The U.S. Navy has demonstrated the ability to launch unmanned aerial vehicles (UAVs) from a submerged submarine, according to a report from the U.S. Naval Research Laboratory (NRL) on Thursday, Dec. 5.
Deployed from the submerged submarine USS Providence, the NRL developed XFC unmanned aircraft is vertically launched from a ‘Sea Robin’ launch vehicle (bottom right). The folding wing UAS autonomously deploys its X-wing airfoil and after achieving a marginal altitude, assumes horizontal flight configuration. Photo, courtesy of NAVSEA-AUTEC.
According to NRL, the launch featured the fuel cell-powered, all-electric experimental Fuel Cell (XFC) UAV, and was launched from an underwater submarine’s torpedo tube using a Sea Robin launch vehicle system. NRL is developing the technology to give sailors increased maritime intelligence, surveillance and reconnaissance (ISR) capabilities.
The Sea Robin launch system is designed to fit within an empty Tomahawk launch canister (TLC), which is currently used for launching Tomahawk cruise missiles from submarines. XFC was integrated with the Sea Robin as it left the submerged submarine and traveled to the ocean surface, where it appeared as a “spar buoy,” NRL said. A Providence commanding officer then used a ground control station to launch the XFC from the Sea Robin to fly a short mission demonstrating live video surveillance capabilities streamed back to Providence and surface support vessels.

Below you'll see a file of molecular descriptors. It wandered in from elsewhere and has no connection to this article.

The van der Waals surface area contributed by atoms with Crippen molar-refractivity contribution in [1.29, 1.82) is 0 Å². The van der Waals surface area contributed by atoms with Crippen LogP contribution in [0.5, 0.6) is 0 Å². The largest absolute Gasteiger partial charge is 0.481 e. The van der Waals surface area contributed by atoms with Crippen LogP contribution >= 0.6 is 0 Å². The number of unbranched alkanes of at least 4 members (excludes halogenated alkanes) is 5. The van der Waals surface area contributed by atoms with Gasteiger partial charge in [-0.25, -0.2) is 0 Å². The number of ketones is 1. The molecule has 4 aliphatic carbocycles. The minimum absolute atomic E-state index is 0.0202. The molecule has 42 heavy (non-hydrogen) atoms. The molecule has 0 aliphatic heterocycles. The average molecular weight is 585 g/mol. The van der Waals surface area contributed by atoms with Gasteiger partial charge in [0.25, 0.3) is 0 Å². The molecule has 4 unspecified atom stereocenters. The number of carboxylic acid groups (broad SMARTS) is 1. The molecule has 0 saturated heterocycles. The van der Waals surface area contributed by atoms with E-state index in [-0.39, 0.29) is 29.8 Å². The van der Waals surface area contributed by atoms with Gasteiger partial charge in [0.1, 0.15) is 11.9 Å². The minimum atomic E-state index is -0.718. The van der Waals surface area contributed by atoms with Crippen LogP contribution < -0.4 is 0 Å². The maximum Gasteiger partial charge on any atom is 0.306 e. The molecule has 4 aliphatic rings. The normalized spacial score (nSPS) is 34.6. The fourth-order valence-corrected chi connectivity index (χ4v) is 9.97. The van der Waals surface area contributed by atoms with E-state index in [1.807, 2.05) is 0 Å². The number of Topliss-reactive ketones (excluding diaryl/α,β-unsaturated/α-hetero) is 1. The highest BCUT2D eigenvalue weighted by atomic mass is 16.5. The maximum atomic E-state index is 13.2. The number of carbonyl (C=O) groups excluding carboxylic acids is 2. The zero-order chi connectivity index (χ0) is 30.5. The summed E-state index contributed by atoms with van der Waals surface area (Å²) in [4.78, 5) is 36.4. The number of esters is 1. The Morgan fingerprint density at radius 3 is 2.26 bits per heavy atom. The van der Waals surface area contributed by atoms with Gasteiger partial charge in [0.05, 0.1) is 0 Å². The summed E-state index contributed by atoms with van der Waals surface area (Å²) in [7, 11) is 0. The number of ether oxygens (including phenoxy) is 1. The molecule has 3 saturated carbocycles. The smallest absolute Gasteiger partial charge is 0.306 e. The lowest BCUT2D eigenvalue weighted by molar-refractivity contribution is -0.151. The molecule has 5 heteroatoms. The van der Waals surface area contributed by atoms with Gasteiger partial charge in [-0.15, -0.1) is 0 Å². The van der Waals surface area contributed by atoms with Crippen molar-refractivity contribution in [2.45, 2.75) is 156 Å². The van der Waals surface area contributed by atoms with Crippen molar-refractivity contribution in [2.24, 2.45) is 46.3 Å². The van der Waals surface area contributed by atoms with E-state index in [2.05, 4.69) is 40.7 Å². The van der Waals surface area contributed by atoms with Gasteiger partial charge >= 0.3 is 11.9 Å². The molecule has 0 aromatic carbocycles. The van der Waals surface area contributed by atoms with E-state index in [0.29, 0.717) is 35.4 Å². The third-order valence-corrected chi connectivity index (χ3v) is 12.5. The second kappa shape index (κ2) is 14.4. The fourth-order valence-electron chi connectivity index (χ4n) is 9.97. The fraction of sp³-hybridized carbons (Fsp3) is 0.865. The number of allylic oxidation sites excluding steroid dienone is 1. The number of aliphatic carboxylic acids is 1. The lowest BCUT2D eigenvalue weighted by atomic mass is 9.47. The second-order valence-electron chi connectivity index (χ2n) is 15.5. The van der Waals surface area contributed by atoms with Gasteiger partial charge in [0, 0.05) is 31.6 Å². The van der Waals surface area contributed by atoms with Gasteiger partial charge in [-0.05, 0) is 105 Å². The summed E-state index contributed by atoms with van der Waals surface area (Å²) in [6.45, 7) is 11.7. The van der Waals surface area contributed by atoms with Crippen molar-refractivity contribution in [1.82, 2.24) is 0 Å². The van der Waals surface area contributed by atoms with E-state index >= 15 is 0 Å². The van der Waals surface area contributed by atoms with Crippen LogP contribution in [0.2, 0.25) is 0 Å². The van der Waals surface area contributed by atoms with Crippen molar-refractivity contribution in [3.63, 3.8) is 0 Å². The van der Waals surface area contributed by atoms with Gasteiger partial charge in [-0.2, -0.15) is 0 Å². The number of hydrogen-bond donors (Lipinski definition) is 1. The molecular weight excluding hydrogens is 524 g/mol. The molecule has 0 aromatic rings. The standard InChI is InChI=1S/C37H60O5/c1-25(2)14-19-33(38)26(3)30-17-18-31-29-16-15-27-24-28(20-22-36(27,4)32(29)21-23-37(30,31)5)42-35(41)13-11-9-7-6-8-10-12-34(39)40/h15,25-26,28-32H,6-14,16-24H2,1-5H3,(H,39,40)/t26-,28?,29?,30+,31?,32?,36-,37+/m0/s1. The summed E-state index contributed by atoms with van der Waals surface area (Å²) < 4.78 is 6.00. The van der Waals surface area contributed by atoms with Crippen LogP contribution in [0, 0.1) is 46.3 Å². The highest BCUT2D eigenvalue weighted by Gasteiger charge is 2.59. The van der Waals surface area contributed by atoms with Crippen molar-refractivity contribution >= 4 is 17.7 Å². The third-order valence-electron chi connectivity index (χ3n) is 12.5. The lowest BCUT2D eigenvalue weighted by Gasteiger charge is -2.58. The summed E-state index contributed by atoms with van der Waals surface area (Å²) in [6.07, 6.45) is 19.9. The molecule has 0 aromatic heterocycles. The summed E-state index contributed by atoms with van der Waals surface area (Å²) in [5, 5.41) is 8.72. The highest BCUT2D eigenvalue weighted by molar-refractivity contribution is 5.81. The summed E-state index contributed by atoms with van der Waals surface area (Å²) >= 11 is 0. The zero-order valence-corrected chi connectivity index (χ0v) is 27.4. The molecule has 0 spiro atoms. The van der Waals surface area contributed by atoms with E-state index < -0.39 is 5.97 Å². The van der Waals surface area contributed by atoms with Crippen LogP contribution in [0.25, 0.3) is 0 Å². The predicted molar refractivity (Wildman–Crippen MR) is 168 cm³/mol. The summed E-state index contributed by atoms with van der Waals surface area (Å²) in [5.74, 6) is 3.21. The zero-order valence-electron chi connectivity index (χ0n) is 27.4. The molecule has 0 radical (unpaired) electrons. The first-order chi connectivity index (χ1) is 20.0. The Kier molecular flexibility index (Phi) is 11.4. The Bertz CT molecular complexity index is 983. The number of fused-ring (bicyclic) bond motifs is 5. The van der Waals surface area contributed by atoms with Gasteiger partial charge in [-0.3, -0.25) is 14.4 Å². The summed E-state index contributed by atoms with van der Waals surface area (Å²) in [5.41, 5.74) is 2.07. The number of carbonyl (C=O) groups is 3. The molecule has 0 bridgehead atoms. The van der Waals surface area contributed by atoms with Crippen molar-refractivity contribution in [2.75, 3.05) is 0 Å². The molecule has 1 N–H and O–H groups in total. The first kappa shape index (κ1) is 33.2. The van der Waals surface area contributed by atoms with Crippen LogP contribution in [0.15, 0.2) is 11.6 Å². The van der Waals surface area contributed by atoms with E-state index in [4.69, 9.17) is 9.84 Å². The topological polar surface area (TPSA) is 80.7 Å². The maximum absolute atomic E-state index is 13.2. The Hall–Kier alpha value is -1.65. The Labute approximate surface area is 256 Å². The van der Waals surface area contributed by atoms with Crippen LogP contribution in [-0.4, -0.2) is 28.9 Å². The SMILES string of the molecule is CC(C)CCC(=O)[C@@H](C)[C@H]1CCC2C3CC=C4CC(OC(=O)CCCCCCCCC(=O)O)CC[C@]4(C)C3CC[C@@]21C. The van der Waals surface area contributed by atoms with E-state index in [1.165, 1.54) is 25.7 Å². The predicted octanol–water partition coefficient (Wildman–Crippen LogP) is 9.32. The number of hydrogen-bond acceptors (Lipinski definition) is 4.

While the exact data and location of the launch war not disclosed, the launch occurred using the USS Providence submarine earlier this year, and the UAV flew for several hours before landing at the Naval Sea Systems Command Atlantic Undersea Test and Evaluation Center in the Bahamas. Funding for the project, which took less than six years from concept to fleet demonstration, was partially provided by SwampWorks at the Office of Naval Research (ONR) and the Department of Defense Rapid Reaction Technology Office (DoD/RRTO).
“This six-year effort represents the best in collaboration of a Navy laboratory and industry to produce a technology that meets the needs of the special operations community,” said Dr. Warren Schultz, program developer and manager, NRL. “The creativity and resourcefulness brought to this project by a unique team of scientists and engineers represents an unprecedented paradigm shift in UAV propulsion and launch systems.”